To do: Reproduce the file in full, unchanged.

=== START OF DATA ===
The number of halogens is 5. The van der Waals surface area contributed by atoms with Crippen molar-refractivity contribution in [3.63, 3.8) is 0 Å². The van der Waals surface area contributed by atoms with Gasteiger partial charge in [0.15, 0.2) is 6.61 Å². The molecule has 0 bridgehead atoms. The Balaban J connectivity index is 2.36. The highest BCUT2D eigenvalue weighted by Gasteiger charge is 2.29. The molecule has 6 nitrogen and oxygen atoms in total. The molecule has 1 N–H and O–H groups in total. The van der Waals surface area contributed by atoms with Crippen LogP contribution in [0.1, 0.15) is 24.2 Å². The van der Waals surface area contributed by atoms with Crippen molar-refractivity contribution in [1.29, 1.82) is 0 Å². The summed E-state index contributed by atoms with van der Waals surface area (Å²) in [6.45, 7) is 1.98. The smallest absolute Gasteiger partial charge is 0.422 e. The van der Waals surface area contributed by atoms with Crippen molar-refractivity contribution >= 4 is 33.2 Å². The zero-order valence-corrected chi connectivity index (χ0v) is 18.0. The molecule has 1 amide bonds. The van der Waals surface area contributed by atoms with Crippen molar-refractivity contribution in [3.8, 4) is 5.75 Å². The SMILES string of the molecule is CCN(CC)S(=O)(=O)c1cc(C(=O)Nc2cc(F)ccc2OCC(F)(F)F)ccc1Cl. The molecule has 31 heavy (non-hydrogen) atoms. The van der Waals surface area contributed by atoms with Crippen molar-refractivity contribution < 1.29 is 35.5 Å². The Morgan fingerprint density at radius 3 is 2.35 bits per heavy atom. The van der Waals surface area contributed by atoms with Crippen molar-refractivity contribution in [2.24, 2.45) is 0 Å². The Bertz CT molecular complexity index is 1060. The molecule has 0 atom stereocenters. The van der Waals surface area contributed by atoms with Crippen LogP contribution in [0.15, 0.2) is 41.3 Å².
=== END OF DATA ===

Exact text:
The number of halogens is 5. The van der Waals surface area contributed by atoms with Crippen molar-refractivity contribution in [3.63, 3.8) is 0 Å². The van der Waals surface area contributed by atoms with Gasteiger partial charge in [0.15, 0.2) is 6.61 Å². The molecule has 0 bridgehead atoms. The Balaban J connectivity index is 2.36. The highest BCUT2D eigenvalue weighted by Gasteiger charge is 2.29. The molecule has 6 nitrogen and oxygen atoms in total. The molecule has 1 N–H and O–H groups in total. The van der Waals surface area contributed by atoms with Crippen LogP contribution in [0.1, 0.15) is 24.2 Å². The van der Waals surface area contributed by atoms with Crippen molar-refractivity contribution in [1.29, 1.82) is 0 Å². The summed E-state index contributed by atoms with van der Waals surface area (Å²) in [6.45, 7) is 1.98. The smallest absolute Gasteiger partial charge is 0.422 e. The van der Waals surface area contributed by atoms with Crippen molar-refractivity contribution >= 4 is 33.2 Å². The zero-order valence-corrected chi connectivity index (χ0v) is 18.0. The molecule has 1 amide bonds. The van der Waals surface area contributed by atoms with Crippen molar-refractivity contribution in [3.8, 4) is 5.75 Å². The SMILES string of the molecule is CCN(CC)S(=O)(=O)c1cc(C(=O)Nc2cc(F)ccc2OCC(F)(F)F)ccc1Cl. The molecule has 31 heavy (non-hydrogen) atoms. The van der Waals surface area contributed by atoms with Crippen molar-refractivity contribution < 1.29 is 35.5 Å². The Morgan fingerprint density at radius 3 is 2.35 bits per heavy atom. The van der Waals surface area contributed by atoms with Crippen molar-refractivity contribution in [2.24, 2.45) is 0 Å². The Bertz CT molecular complexity index is 1060. The molecule has 0 atom stereocenters. The van der Waals surface area contributed by atoms with Crippen LogP contribution in [0.15, 0.2) is 41.3 Å².